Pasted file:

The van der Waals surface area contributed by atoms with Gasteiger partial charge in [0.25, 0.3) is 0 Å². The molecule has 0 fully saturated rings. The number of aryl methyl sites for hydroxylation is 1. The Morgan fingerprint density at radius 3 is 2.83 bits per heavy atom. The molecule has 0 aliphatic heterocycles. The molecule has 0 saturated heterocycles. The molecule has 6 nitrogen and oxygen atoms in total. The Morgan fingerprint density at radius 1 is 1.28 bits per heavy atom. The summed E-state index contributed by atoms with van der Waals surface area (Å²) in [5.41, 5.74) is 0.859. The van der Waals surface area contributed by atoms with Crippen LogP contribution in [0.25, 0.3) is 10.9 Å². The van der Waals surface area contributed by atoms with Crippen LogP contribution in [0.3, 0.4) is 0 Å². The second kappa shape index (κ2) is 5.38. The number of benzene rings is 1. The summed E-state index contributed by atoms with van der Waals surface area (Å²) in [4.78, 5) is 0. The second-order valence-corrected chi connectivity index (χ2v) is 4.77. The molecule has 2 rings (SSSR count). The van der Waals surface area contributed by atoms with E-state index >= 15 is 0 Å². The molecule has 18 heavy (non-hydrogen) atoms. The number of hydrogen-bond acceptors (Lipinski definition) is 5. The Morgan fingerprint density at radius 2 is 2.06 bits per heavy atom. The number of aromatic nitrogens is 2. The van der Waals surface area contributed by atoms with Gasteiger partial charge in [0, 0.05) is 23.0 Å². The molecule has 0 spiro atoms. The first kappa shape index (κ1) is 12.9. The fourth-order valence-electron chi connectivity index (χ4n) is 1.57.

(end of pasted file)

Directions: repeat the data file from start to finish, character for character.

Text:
The van der Waals surface area contributed by atoms with Gasteiger partial charge in [0.25, 0.3) is 0 Å². The molecule has 0 fully saturated rings. The number of aryl methyl sites for hydroxylation is 1. The Morgan fingerprint density at radius 3 is 2.83 bits per heavy atom. The molecule has 0 aliphatic heterocycles. The molecule has 0 saturated heterocycles. The molecule has 6 nitrogen and oxygen atoms in total. The Morgan fingerprint density at radius 1 is 1.28 bits per heavy atom. The summed E-state index contributed by atoms with van der Waals surface area (Å²) in [5.41, 5.74) is 0.859. The van der Waals surface area contributed by atoms with Crippen LogP contribution in [0.25, 0.3) is 10.9 Å². The van der Waals surface area contributed by atoms with Crippen LogP contribution in [0.3, 0.4) is 0 Å². The second kappa shape index (κ2) is 5.38. The number of benzene rings is 1. The summed E-state index contributed by atoms with van der Waals surface area (Å²) in [4.78, 5) is 0. The second-order valence-corrected chi connectivity index (χ2v) is 4.77. The molecule has 2 rings (SSSR count). The van der Waals surface area contributed by atoms with E-state index >= 15 is 0 Å². The molecule has 18 heavy (non-hydrogen) atoms. The number of hydrogen-bond acceptors (Lipinski definition) is 5. The Morgan fingerprint density at radius 2 is 2.06 bits per heavy atom. The number of aromatic nitrogens is 2. The van der Waals surface area contributed by atoms with Gasteiger partial charge in [0, 0.05) is 23.0 Å². The molecule has 0 spiro atoms. The first kappa shape index (κ1) is 12.9. The fourth-order valence-electron chi connectivity index (χ4n) is 1.57.